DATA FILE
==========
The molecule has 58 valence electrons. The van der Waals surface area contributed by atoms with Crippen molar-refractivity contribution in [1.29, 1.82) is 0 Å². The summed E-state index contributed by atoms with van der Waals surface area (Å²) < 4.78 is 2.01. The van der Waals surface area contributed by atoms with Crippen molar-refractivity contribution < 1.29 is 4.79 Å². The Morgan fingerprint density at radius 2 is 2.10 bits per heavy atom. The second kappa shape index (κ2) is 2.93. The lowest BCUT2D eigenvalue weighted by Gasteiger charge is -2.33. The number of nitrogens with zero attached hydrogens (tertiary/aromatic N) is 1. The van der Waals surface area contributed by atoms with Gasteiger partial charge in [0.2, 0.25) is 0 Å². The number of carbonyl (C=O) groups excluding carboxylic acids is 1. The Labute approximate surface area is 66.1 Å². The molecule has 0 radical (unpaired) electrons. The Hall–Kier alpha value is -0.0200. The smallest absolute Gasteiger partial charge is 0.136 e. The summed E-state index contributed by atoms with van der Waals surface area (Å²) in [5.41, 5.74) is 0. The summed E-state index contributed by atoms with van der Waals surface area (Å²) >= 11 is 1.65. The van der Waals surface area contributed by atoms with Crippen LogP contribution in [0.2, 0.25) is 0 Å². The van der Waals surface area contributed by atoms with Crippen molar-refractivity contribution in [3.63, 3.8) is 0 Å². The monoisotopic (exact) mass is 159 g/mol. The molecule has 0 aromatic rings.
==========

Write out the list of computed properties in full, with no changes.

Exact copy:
The molecule has 58 valence electrons. The van der Waals surface area contributed by atoms with Crippen molar-refractivity contribution in [1.29, 1.82) is 0 Å². The summed E-state index contributed by atoms with van der Waals surface area (Å²) < 4.78 is 2.01. The van der Waals surface area contributed by atoms with Crippen molar-refractivity contribution < 1.29 is 4.79 Å². The Morgan fingerprint density at radius 2 is 2.10 bits per heavy atom. The second kappa shape index (κ2) is 2.93. The lowest BCUT2D eigenvalue weighted by Gasteiger charge is -2.33. The number of nitrogens with zero attached hydrogens (tertiary/aromatic N) is 1. The van der Waals surface area contributed by atoms with Gasteiger partial charge in [0.2, 0.25) is 0 Å². The number of carbonyl (C=O) groups excluding carboxylic acids is 1. The Labute approximate surface area is 66.1 Å². The molecule has 0 radical (unpaired) electrons. The Hall–Kier alpha value is -0.0200. The smallest absolute Gasteiger partial charge is 0.136 e. The summed E-state index contributed by atoms with van der Waals surface area (Å²) in [5.41, 5.74) is 0. The summed E-state index contributed by atoms with van der Waals surface area (Å²) >= 11 is 1.65. The van der Waals surface area contributed by atoms with Crippen LogP contribution in [0.2, 0.25) is 0 Å². The van der Waals surface area contributed by atoms with Crippen molar-refractivity contribution in [3.63, 3.8) is 0 Å². The monoisotopic (exact) mass is 159 g/mol. The molecule has 0 aromatic rings.